Pigs were weighed and feed intake determined at the initiation of the study, periodically during the study, and on day 56. This data, day 56 feed intake and weight, was used to determine average daily gain, average daily feed intake and feed utilization efficiency. The experiment was conducted as a 24 factorial design with pST dose/frequency and dietary lysine serving as main effects. Pen location served as the blocking factor. Initial body weight served as a covariant for production performance data. The results from the experiment are shown in the Table 3. Data were analyzed by analysis of variance (SAS, 1985). The results as percent improvement are shown in FIG. 1.

Referring to Table 3 and FIG. 1, weight gain and feed utilization efficiency were greater when lysine was fed in combination with pST. Average daily gain improved only 1.2% with added dietary lysine in the absence of pST; average daily gain improved 12% with 5 mg pST/day, 7% with 10 mg pST/2 days, and 2% with 15 mg pST/3 days. Feed utilization improved by 5% with added dietary lysine in the absence of pST while improvements were 17, 12 and 8% for the 5 mg/day, 10 mg/2 day and 15 mg/3 day pST treatment combinations, respectively. In addition, the improvements in weight gain and feed utilization are not simply additive but were synergistic.

Obviously many modifications and variations of the present invention are possible in light of the above teachings. It is therefore to be understood that within the scope of the appended claims the invention may be practiced otherwise than as specifically described.

              TABLE 1______________________________________Diet CompositionIngredient        1        2______________________________________Ground yellow corn             74.03    73.54Soybean meal (44% CP)             21.6     21.6DYNAFOS      2.4      2.4Limestone         1.0      1.0Salt              0.4      0.4Vitamin/mineral mix             0.25     0.25L-lysine.HCl      --       0.4875DL-Methionine     0.18     0.18L-Threonine       0.14     0.14Calculated AnalysisCrude protein (%) 16.0     16.0Lysine (%)        0.81     1.2Threonine (%)     0.82     0.82Methonine (%)     0.48     0.48Cystine (%)       0.3      0.3ME (kcal/kg)      3263     3263Ca (%)            1.0      1.0P (%)             0.8      0.8Actual AnalysisCrude protein (%) 15.5     16.8Ca (%)            1.1      1.16P (%)             0.76     0.77Lysine (%)        0.73     1.01______________________________________

              TABLE 2______________________________________Treatment Number        Diet        pST Dose/Frequency______________________________________1            1- .8% lysine                    0      mg pST/day2            1- .8% lysine                    5      mg pST/day3            1- .8% lysine                    10     mg pST/2 days4            1- .8% lysine                    15     mg pST/3 days5            2- 1.2% lysine                    0      mg pST/day6            2- 1.2% lysine                    5      mg pST/day7            2- 1.2% lysine                    10     mg pST/2 days8            2- 1.2% lysine                    15     mg pST/3 days______________________________________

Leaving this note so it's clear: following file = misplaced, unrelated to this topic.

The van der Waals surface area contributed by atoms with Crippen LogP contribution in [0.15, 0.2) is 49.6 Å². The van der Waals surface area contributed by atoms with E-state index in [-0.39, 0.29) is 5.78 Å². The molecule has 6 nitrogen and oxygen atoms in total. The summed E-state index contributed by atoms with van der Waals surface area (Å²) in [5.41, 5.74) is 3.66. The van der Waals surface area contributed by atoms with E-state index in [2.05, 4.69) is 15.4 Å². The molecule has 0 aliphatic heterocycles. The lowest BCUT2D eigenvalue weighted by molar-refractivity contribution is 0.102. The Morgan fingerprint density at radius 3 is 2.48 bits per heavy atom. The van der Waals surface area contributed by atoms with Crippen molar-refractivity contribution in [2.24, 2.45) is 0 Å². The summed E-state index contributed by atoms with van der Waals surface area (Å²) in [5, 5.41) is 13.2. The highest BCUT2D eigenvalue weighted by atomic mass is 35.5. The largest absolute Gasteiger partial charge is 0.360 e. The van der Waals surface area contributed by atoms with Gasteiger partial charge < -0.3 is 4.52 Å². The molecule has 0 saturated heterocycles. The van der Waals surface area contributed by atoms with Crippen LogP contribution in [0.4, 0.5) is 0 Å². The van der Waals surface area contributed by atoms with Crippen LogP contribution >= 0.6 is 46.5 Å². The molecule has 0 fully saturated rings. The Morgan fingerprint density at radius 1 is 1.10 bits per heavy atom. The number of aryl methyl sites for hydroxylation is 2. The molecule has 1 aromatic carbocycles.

TABLE 3______________________________________Effect of pST and Dietary Lysine onCumulative Swine PerformancepST Dose/Lysine0 mg pST    5 mg pST   10 mg pST  15 mg pSTDay   .8%    1.2%   .8%   1.2% .8%  1.2%  .8%  1.2%______________________________________Average Daily Gain (kg)56    .85    .86    .92   1.03 .87  .93   .99  1.01Average Daily Feed (kg)56    3.49   3.40   2.86  2.69 3.04 2.89  3.44 3.24Feed/Gain Ratio56    4.15   3.95   3.14  2.60 3.51 3.09  3.50 3.21______________________________________
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Referenced by
Citing PatentFiling datePublication dateApplicantTitle
US5296243 *Jan 3, 1991Mar 22, 1994Svenska Lantmannens Riksforbund UpaIncluding in feed sugars, sugar alcohols, amino acids or amides to produce lectins which attach to agarose in neutral buffer, dissociate after addition of methyl glucoside
USRE35699 *Jan 3, 1991Dec 23, 1997Svenska Lantmannens Riksforbund UpaProcess to correct and optimize the composition of feed
CN101217882BMay 11, 2006Jul 13, 2011希尔氏宠物营养品公司Methods for enhancing palatability of compositions for animal consumption
WO1994024720A1 *Feb 15, 1994Oct 27, 1994Valence Technology IncSilane acrylate monomer and solid electrolyte derived by the polymerization thereof
WO2006122196A2 *May 11, 2006Nov 16, 2006Larry Harland HaywardMethods for enhancing palatability of compositions for animal consumption
Classifications
U.S. Classification514/4.8, 426/656, 426/2, 514/564, 426/648, 426/442, 514/565, 426/807, 514/11.3
International ClassificationA61K31/195, A23K1/165, A23K1/00, A61K38/27, A61K31/00, A23K1/16, A23K1/18, A61P3/00
Cooperative ClassificationY10S426/807, A23K1/1634, A61K38/27, A23K1/165, A23K1/184
European ClassificationA61K38/27, A23K1/16G1, A23K1/18M1, A23K1/165